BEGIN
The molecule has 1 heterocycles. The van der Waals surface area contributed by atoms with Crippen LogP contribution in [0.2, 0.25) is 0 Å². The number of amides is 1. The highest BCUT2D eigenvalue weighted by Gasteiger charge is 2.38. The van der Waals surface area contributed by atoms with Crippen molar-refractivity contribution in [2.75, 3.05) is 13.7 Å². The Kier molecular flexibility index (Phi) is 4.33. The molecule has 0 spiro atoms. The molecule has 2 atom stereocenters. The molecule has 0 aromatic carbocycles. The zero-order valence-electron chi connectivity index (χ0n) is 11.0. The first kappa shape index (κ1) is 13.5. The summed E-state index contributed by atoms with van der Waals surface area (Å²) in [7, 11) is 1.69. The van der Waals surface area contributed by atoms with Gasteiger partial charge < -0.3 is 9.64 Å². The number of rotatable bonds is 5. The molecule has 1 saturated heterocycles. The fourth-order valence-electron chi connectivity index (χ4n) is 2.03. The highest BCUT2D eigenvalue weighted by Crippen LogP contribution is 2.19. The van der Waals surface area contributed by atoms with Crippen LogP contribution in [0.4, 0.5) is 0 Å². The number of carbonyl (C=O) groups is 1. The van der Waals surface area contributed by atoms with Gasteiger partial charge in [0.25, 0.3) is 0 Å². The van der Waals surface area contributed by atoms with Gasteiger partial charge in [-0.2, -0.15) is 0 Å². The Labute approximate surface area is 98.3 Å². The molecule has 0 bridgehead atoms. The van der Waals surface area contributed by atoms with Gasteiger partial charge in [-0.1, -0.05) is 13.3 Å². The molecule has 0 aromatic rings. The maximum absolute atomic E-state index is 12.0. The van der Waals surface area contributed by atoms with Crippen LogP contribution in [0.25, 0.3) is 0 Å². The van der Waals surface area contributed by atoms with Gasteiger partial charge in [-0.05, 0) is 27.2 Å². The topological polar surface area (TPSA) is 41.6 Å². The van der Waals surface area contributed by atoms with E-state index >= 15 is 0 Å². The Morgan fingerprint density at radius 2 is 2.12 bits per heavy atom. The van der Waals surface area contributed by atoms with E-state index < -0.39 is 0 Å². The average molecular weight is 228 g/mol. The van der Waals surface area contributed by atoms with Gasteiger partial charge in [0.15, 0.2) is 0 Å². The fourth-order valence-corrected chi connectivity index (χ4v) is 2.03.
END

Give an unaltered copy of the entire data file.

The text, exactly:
The molecule has 1 heterocycles. The van der Waals surface area contributed by atoms with Crippen LogP contribution in [0.2, 0.25) is 0 Å². The number of amides is 1. The highest BCUT2D eigenvalue weighted by Gasteiger charge is 2.38. The van der Waals surface area contributed by atoms with Crippen molar-refractivity contribution in [2.75, 3.05) is 13.7 Å². The Kier molecular flexibility index (Phi) is 4.33. The molecule has 0 spiro atoms. The molecule has 2 atom stereocenters. The molecule has 0 aromatic carbocycles. The zero-order valence-electron chi connectivity index (χ0n) is 11.0. The first kappa shape index (κ1) is 13.5. The summed E-state index contributed by atoms with van der Waals surface area (Å²) in [7, 11) is 1.69. The van der Waals surface area contributed by atoms with Gasteiger partial charge < -0.3 is 9.64 Å². The number of rotatable bonds is 5. The molecule has 1 saturated heterocycles. The fourth-order valence-electron chi connectivity index (χ4n) is 2.03. The highest BCUT2D eigenvalue weighted by Crippen LogP contribution is 2.19. The van der Waals surface area contributed by atoms with Crippen LogP contribution in [0.4, 0.5) is 0 Å². The number of carbonyl (C=O) groups is 1. The van der Waals surface area contributed by atoms with Gasteiger partial charge in [0.25, 0.3) is 0 Å². The van der Waals surface area contributed by atoms with Gasteiger partial charge in [-0.2, -0.15) is 0 Å². The Labute approximate surface area is 98.3 Å². The molecule has 0 bridgehead atoms. The van der Waals surface area contributed by atoms with Gasteiger partial charge in [-0.1, -0.05) is 13.3 Å². The molecule has 0 aromatic rings. The maximum absolute atomic E-state index is 12.0. The van der Waals surface area contributed by atoms with Crippen LogP contribution in [0.25, 0.3) is 0 Å². The van der Waals surface area contributed by atoms with Gasteiger partial charge in [-0.05, 0) is 27.2 Å². The topological polar surface area (TPSA) is 41.6 Å². The van der Waals surface area contributed by atoms with E-state index >= 15 is 0 Å². The Morgan fingerprint density at radius 2 is 2.12 bits per heavy atom. The van der Waals surface area contributed by atoms with E-state index < -0.39 is 0 Å². The average molecular weight is 228 g/mol. The van der Waals surface area contributed by atoms with Gasteiger partial charge in [0.15, 0.2) is 0 Å². The fourth-order valence-corrected chi connectivity index (χ4v) is 2.03.